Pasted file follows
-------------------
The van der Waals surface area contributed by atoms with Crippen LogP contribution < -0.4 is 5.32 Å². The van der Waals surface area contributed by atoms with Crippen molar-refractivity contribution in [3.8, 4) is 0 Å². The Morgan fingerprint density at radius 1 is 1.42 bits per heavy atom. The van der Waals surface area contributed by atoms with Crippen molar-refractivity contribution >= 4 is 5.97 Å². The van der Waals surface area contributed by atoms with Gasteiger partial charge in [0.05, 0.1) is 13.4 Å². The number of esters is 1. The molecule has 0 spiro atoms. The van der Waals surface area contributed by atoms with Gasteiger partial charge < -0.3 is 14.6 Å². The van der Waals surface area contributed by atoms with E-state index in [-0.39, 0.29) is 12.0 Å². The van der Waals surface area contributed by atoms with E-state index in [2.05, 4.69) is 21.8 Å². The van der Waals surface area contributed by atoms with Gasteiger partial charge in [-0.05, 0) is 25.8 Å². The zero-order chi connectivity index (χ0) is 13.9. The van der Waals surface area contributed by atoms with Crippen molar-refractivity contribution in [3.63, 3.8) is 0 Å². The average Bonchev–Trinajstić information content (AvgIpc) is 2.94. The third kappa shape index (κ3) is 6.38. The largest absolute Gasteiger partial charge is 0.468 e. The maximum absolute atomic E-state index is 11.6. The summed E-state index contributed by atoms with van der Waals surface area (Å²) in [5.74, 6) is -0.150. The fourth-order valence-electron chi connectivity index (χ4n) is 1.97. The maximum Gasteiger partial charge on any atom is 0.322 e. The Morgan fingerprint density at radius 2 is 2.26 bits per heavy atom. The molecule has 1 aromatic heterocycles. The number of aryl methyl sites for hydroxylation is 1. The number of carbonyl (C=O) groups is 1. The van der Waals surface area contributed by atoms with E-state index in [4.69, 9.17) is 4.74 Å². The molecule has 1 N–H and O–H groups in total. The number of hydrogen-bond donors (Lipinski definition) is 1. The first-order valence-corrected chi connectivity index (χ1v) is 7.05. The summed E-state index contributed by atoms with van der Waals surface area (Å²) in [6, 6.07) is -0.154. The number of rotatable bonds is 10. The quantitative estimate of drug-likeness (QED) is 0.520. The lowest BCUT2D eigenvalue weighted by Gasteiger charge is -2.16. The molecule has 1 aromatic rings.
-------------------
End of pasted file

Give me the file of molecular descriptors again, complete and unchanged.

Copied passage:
The van der Waals surface area contributed by atoms with Crippen LogP contribution < -0.4 is 5.32 Å². The van der Waals surface area contributed by atoms with Crippen molar-refractivity contribution in [3.8, 4) is 0 Å². The Morgan fingerprint density at radius 1 is 1.42 bits per heavy atom. The van der Waals surface area contributed by atoms with Crippen molar-refractivity contribution >= 4 is 5.97 Å². The van der Waals surface area contributed by atoms with Gasteiger partial charge in [0.05, 0.1) is 13.4 Å². The number of esters is 1. The molecule has 0 spiro atoms. The van der Waals surface area contributed by atoms with Gasteiger partial charge < -0.3 is 14.6 Å². The van der Waals surface area contributed by atoms with E-state index in [-0.39, 0.29) is 12.0 Å². The van der Waals surface area contributed by atoms with E-state index in [2.05, 4.69) is 21.8 Å². The van der Waals surface area contributed by atoms with Gasteiger partial charge in [-0.05, 0) is 25.8 Å². The zero-order chi connectivity index (χ0) is 13.9. The van der Waals surface area contributed by atoms with Crippen molar-refractivity contribution in [3.63, 3.8) is 0 Å². The average Bonchev–Trinajstić information content (AvgIpc) is 2.94. The third kappa shape index (κ3) is 6.38. The largest absolute Gasteiger partial charge is 0.468 e. The maximum absolute atomic E-state index is 11.6. The summed E-state index contributed by atoms with van der Waals surface area (Å²) in [5.74, 6) is -0.150. The fourth-order valence-electron chi connectivity index (χ4n) is 1.97. The maximum Gasteiger partial charge on any atom is 0.322 e. The Morgan fingerprint density at radius 2 is 2.26 bits per heavy atom. The molecule has 1 aromatic heterocycles. The number of aryl methyl sites for hydroxylation is 1. The number of carbonyl (C=O) groups is 1. The van der Waals surface area contributed by atoms with E-state index in [4.69, 9.17) is 4.74 Å². The molecule has 1 N–H and O–H groups in total. The number of hydrogen-bond donors (Lipinski definition) is 1. The first-order valence-corrected chi connectivity index (χ1v) is 7.05. The summed E-state index contributed by atoms with van der Waals surface area (Å²) in [6, 6.07) is -0.154. The number of rotatable bonds is 10. The quantitative estimate of drug-likeness (QED) is 0.520. The lowest BCUT2D eigenvalue weighted by Gasteiger charge is -2.16. The molecule has 1 aromatic rings.